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Whether the world is ready for Pam Corkery running around her neighbourhood waving her underwear in the air if Kim Dotcom pulls off the impossible and becomes a post-election kingmaker is a matter of no small debate.
Or should that be ''no smalls'' debate? Whatever, the world will likely have plenty of time to make up its mind. The broadcaster and former Alliance MP is most unlikely to find herself being held to her promise to divest herself of her lingerie before the 2017 election at the earliest.
Mr Dotcom has about as much chance of playing kingmaker in 2014 via his just-launched Internet Party as Ms Corkery has of succeeding the current Queen to the British Throne.
The only question is whether in embarking on his doomed quest for political relevance and credibility, Mr Dotcom proves to be more of a hindrance than help when it comes to satisfying Ms Corkery's wish ''to get our country back'' from what she claims is a National Government which has sold traditional Kiwi values down the river.
To help the Left remove John Key, the internet mogul has to attract voters who are beyond the reach of Labour and the Greens. Indeed, the best chance for the Internet Party to establish itself as a viable political force and (eventually) get anywhere near the 5% threshold is to position itself in the centre of the political spectrum or slightly to the right, just like New Zealand First, but targeting much younger voters.
While Mr Dotcom's persona can be used to make the introductions, if the Internet Party is to secure votes it has to convince voters it is much bigger than its founder - and that it will not fold the moment he and the party's main source of income move offshore through being extradited to the United States to face trial.
If it cannot do so, the party will be deemed to be nothing more than an expensive ego trip by a political neophyte who thinks he can buy his way into Parliament even if only on a surrogate basis. As it is, the Internet Party risks being viewed as little more than a personality cult. The onus is on its founder and high-powered staff members to prove otherwise.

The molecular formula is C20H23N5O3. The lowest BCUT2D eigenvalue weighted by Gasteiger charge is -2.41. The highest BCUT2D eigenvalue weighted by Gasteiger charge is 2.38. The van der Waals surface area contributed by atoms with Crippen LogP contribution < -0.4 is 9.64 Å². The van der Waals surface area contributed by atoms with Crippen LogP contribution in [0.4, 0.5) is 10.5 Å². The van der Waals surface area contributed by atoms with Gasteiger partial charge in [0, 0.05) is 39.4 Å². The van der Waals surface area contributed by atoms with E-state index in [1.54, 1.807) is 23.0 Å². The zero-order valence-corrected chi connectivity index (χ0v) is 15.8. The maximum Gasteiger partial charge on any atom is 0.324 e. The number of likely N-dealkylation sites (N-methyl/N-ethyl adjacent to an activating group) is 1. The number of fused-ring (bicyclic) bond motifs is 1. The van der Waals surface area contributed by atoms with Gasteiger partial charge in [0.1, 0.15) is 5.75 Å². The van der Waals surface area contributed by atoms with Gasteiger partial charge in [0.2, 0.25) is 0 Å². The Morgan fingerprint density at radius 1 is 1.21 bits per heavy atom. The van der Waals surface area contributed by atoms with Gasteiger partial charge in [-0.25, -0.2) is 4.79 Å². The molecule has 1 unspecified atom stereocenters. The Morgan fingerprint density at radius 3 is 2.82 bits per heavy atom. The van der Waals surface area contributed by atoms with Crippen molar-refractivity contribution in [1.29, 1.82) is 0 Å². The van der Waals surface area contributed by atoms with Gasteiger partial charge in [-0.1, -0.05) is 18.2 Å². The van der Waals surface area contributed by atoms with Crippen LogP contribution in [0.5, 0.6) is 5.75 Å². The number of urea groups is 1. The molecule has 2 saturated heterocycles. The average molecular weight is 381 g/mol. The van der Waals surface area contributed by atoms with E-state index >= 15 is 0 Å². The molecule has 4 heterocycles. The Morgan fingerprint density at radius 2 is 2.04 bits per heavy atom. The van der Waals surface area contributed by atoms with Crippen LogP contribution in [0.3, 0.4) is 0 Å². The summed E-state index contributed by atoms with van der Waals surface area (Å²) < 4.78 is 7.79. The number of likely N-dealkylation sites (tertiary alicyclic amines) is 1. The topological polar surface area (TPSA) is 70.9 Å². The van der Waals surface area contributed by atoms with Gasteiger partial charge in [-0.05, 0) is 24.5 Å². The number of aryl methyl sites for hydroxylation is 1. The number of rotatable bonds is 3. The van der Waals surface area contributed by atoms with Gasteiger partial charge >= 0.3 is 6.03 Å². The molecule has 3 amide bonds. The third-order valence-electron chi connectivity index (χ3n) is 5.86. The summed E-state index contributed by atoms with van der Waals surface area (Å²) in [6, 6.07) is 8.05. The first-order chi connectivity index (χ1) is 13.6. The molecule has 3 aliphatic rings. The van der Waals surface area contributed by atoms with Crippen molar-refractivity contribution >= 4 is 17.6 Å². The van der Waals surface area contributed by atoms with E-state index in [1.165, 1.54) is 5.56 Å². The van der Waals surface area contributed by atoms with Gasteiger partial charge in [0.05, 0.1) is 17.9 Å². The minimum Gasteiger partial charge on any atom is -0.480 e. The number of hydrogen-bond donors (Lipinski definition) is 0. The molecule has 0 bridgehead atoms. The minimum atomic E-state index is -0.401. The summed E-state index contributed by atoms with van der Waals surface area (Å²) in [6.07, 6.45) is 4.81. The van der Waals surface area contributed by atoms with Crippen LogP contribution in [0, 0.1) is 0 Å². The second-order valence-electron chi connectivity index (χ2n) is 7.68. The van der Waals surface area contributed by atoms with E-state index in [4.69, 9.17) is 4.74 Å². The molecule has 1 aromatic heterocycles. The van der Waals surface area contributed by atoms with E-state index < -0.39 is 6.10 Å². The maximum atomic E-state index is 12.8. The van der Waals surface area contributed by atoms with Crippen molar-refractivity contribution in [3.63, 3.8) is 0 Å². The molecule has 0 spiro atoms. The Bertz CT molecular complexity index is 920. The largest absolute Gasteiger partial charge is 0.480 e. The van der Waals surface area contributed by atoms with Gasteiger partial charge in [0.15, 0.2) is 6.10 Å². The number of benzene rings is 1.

Truth is this is a terrible time to launch a new political party. The optimum time is when the ruling party is struggling and the populace is fed up and looking for alternatives. The exact opposite holds at present. All Mr Dotcom's intervention might do is further fragment the Opposition.
But it is too late now. To find a niche in a crowded marketplace, the Internet Party needs to aggressively market itself as the sole voice of a new generation - one which talks only that generation's language and which has the vision, ideas and ultimately policies geared for life in the ''digital age'' .
It should as much as possible antagonise and alienate the baby-boomers, who by sheer weight of numbers will increasingly drive the policies of the major established parties. The Internet Party should take up a golden opportunity to be in the vanguard of the coming rebellion of the young against the increasing political power exercised by burgeoning numbers of elderly gobbling up the taxes paid by the young, not only to extend the length of their lives but maintain the quality of their lives in the manner to which they have become accustomed without sacrifice.